Merck's anti-PD-1 therapy, which treats patients with a certain form of lung cancer in combination with chemotherapy, is better known by its brand name Keytruda. The drug, Merck's top selling product last year, was approved for sale in China as a first-line treatment, where there are nearly 782,000 new cases recorded each and every year, most of which are treatable with the Keytruda combination.
"This approval represents a key advance in a country with a high incidence of lung cancer, and where significant progress for the first-line treatment of this devastating disease has been very limited over a number of years," said Dr. Roy Baynes, senior vice president and head of global clinical development and chief medical officer at Merck Research Laboratories. "This also means that, based on the results of KEYNOTE-189, KEYTRUDA in combination with chemotherapy has now been approved in the U.S., Europe, Japan and China, among other countries, for the first-line treatment of appropriate patients with metastatic nonsquamous non-small cell lung cancer."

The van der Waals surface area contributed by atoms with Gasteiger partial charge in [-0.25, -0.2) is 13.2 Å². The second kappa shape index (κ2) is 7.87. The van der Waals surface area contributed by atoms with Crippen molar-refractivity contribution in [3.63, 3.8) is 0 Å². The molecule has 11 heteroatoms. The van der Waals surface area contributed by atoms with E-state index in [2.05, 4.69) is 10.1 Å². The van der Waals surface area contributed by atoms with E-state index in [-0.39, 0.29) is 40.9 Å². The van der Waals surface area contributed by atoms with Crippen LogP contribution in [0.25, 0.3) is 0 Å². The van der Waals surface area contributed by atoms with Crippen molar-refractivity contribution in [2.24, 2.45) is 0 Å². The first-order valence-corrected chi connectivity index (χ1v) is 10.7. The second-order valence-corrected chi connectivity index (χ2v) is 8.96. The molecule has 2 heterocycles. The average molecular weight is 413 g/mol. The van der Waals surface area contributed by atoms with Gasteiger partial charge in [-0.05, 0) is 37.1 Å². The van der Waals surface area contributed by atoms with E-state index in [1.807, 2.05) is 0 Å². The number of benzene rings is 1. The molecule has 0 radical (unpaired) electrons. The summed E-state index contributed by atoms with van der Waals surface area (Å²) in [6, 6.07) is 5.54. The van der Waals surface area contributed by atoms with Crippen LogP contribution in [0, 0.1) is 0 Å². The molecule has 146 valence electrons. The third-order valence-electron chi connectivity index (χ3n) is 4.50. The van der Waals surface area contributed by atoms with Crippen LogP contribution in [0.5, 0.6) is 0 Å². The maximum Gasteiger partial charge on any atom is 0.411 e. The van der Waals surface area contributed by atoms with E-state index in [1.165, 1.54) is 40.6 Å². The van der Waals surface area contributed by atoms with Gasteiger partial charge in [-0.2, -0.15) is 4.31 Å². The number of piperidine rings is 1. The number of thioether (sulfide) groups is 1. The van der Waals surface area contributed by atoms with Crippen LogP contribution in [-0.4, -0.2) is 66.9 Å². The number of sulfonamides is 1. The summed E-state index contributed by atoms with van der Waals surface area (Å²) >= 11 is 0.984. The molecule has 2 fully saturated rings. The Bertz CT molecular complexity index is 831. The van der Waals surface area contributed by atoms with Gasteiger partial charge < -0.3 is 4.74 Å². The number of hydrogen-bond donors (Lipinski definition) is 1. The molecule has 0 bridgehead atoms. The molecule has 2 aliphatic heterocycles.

Merck shares were marked modestly higher at $83.19 each, a move that would extend the stock's year-to-date gain to around 10%.
Keytruda sales were a big component of Merck's stronger-than-expected fourth quarter fourth quarter earnings, as well as its robust profit guidance for 2019, which the company posted earlier this month.
Merck said non-GAAP earnings for the three months ending in December came in at $1.04 per share, up 6.1% from the same period last year and one penny ahead of the consensus Street forecast.
Group sales, Merck said, rose 5% to $11 billion, just ahead of the $10.97 billion estimate, while Keytruda revenues rose 64% from last year to $2.15 billion, again beating the consensus forecast of $2.12 billion. For the whole of 2018, Keytruda sales rose 88% to $7.171 billion and comprised nearly a firth of Merck's entire topline.